Chilean President Sebastián Piñera by Marcos Corrêa/PR via Flickr.
Chilean President Sebastián Piñera by Marcos Corrêa/PR via Flickr.
Latin America: Week in Review

Chilean President Calls for ‘Stability’ After Weekend Protests

February 25, 2020 By Staff


CHILE: Chilean President Sebastián Piñera called for national stability on Monday. His statements followed a weekend of protests where police and at least 150 protestors confronted outside the Viña del Mar music festival. Other protestors targeted municipal offices and looted local shops. Twenty-three police officers were injured and 15 people were arrested, according to officials.

After a Monday cabinet meeting, Piñera told reporters that Chile needs stability ahead of the April 26 constitutional referendum. In October, protests against a metro fare hike turned into a country-wide movement against inequality. The country is bracing for renewed mobilizations during March, when annual protests for International Women’s Day and anniversaries of the country’s military dictatorship take place. On Sunday, Piñera tweeted, “March: A month of agreement or of violence? Many anticipate a violent March.”

Headlines from the western hemisphere


URUGUAY: The Trump administration announced it will send a delegation to attend the inauguration of President-elect Luis Lacalle Pou on March 1. Lacalle Pou is the first center-right candidate to win the Uruguayan presidential election in 15 years. In November, he defeated the incumbent Broad Front coalition, running on voters’ economic concerns.


VENEZUELA: A United Nations World Food Program (WFP) report found that 9.3 million people in Venezuela, or a third of the population, face food insecurity. President Nicolás Maduro granted the WFP permission to conduct the Food Security Assessment, while other humanitarian groups have been denied access. The report found that 74% of families have adopted strategies for coping with limited food, and 20% of families have sold their assets to afford food. A majority of Venezuelans told the WFP that food is available, but that they cannot afford the inflated prices.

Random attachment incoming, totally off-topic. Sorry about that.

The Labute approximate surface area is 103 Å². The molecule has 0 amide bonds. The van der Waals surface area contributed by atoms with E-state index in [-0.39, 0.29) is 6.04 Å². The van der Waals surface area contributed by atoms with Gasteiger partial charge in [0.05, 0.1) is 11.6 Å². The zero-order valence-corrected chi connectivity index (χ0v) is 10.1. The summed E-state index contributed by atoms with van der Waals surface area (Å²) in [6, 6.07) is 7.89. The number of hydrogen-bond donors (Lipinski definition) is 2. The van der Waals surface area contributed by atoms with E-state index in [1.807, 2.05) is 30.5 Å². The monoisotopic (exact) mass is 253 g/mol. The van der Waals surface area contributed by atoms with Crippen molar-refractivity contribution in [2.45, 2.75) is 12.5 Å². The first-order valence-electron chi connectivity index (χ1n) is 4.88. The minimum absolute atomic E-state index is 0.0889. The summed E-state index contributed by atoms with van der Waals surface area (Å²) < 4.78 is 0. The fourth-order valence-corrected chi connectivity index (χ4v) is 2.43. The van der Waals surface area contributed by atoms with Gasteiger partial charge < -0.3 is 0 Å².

COSTA RICA: The government announced that it has made progress on 79% of the green goals established in the National Decarbonization Plan one year ago. The Minister of Environment and Energy, Carlos Manuel Rodríguez, reaffirmed the plan is to totally decarbonize the economy by 2050 as a way to fight climate change. Action has been particularly effective in the fields of waste management and sustainable transportation. Going forward, the government wants to build an electric cargo train, install fast-charge stations for cars, launch electric busses, and encourage walking and biking.

GUATEMALA: Only 2% of all asylum seekers deported from the United States to Guatemala have actually pursued asylum in the Central American country, according to the Associated Press. Since an agreement signed by the two countries in November of last year, 683 migrants who arrived seeking asylum in the U.S. have been sent to Guatemala. But many return to their home countries, instead of opening asylum claims in Guatemala. Analysts say the agreement amounts to “deportation with a layover.” International law prohibits the U.S.from sending asylum seekers directly to their home countries.